TMS region (IFG vs. MTG) 0.00 0.01 0.62 .54 −0.01 0.01 −1.32 .19 
Sentence Type × TMS Region (IFG vs. MTG) −0.01 0.01 −1.50 .13 0.00 0.01 −0.83 .40 

Ambiguous Region
Disambiguating Region
β
SE
t
p
β
SE
t
p
Regressive Eye Movements (In) 
Intercept 0.27 0.11 2.43 .02 −0.43 0.12 −3.57 <.001 
IFG vs. control −0.10 0.15 −0.66 .51 −0.05 0.16 −0.30 .77 
MTG vs. control −0.11 0.15 −0.70 .48 −0.01 0.16 −0.07 .94 
Sentence type −0.07 0.01 −5.00 <.001 −0.08 0.02 −4.22 <.001 
IFG vs. Control × Sentence Type 0.04 0.02 1.86 .06 −0.09 0.03 −3.13 <.002 
MTG vs. Control × Sentence Type 0.03 0.02 1.60 .11 −0.02 0.03 −0.68 .50 
TMS region (IFG vs. MTG) 0.00 0.01 −0.30 .76 0.02 0.01 1.23 .22 
Sentence Type × TMS Region (IFG vs. MTG) 0.00 0.01 −0.19 .85 0.04 0.01 2.39 .02 
 
Regressive Eye Movements (Out) 
Intercept −0.95 0.13 −7.21 <.001 −0.93 0.11 −8.17 <.001 
IFG vs. control 0.11 0.18 0.64 .52 0.04 0.15 0.24 .81 
MTG vs. control 0.25 0.18 1.39 .16 0.01 0.15 0.07 .95 
Sentence type −0.09 0.02 −3.61 <.001 −0.12 0.03 −4.51 <.001 
IFG vs. Control × Sentence Type 0.03 0.03 1.03 .30 0.00 0.04 0.05 .96 
MTG vs. Control × Sentence Type 0.07 0.03 2.04 .04 0.05 0.04 1.25 .21 
TMS region (IFG vs. MTG) 0.07 0.02 4.12 <.001 −0.01 0.02 −0.79 .43 
Sentence Type × TMS Region (IFG vs. MTG) 0.02 0.02 1.02 .31 0.02 0.02 1.23 .22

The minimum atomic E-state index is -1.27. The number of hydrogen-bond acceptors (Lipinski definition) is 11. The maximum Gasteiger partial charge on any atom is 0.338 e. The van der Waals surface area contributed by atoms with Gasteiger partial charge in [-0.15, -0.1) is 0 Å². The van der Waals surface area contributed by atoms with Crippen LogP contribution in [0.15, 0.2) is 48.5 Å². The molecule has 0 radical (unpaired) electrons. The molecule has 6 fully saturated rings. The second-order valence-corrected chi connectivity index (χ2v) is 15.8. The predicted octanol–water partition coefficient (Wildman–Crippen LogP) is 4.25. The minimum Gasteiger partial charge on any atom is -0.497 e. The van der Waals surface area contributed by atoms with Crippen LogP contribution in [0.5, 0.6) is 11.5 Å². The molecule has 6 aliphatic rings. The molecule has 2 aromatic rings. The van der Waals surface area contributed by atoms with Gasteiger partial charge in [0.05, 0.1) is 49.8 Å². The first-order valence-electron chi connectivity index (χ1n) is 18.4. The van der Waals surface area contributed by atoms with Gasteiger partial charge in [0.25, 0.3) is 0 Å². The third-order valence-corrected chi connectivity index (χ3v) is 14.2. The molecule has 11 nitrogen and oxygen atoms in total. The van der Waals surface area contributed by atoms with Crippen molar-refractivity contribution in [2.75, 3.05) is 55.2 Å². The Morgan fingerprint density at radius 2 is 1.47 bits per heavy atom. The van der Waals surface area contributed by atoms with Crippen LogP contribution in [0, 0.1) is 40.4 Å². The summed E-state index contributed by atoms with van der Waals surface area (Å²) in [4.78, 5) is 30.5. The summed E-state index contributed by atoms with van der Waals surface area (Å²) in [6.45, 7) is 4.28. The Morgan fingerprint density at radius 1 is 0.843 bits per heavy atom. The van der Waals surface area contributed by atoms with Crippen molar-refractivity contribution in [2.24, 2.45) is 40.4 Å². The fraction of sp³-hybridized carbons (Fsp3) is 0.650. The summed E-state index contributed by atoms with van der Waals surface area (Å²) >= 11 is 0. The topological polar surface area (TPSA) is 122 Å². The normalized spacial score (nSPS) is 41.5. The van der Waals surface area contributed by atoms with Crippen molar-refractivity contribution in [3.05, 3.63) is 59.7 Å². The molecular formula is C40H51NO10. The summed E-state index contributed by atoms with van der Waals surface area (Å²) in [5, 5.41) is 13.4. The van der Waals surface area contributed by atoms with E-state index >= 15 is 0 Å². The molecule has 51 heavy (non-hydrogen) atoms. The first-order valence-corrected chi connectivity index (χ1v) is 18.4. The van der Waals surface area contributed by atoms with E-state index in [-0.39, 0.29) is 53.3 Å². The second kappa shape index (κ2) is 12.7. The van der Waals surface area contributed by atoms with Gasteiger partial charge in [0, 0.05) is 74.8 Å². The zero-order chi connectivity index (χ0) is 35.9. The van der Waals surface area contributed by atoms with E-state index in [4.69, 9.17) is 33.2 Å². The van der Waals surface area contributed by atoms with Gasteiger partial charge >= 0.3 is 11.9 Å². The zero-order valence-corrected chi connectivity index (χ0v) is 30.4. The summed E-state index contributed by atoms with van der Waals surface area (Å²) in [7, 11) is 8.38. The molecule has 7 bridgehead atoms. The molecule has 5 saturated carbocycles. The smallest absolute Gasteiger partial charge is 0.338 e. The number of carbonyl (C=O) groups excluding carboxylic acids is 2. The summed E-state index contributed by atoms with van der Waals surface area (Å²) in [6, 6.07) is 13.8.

Total Fixations 
Intercept 1.58 0.06 27.09 <.001 1.45 0.05 29.52 <.001 
IFG vs. control 0.04 0.07 0.58 .56 0.05 0.06 0.84 .40 
MTG vs. control 0.05 0.07 0.66 .51 0.04 0.06 0.59 .56 
Sentence type −0.05 0.01 −6.32 <.001 −0.05 0.01 −6.21 <.001 
IFG vs. Control × Sentence Type 0.03 0.01 3.20 <.002 0.00 0.01 −0.02 .98 
MTG vs. Control × Sentence Type 0.02 0.01 1.71 .09 −0.01 0.01 −0.80 .42 
TMS region (IFG vs. MTG) 0.00 0.01 0.62 .54 −0.01 0.01 −1.32 .19 
Sentence Type × TMS Region (IFG vs. MTG) −0.01 0.01 −1.50 .13 0.00 0.01 −0.83 .40 

The upper portion of each model corresponds to the comparisons of each TMS group with the control (no TMS) group; the bottom portion corresponds to the direct comparison of the IFG and MTG stimulation (within participants).

A Poisson linking function was used, hence coefficients correspond to the log sum of each type of fixation. Significant results are indicated in bold font, and nearly significant results (p < .07) are indicated in italics.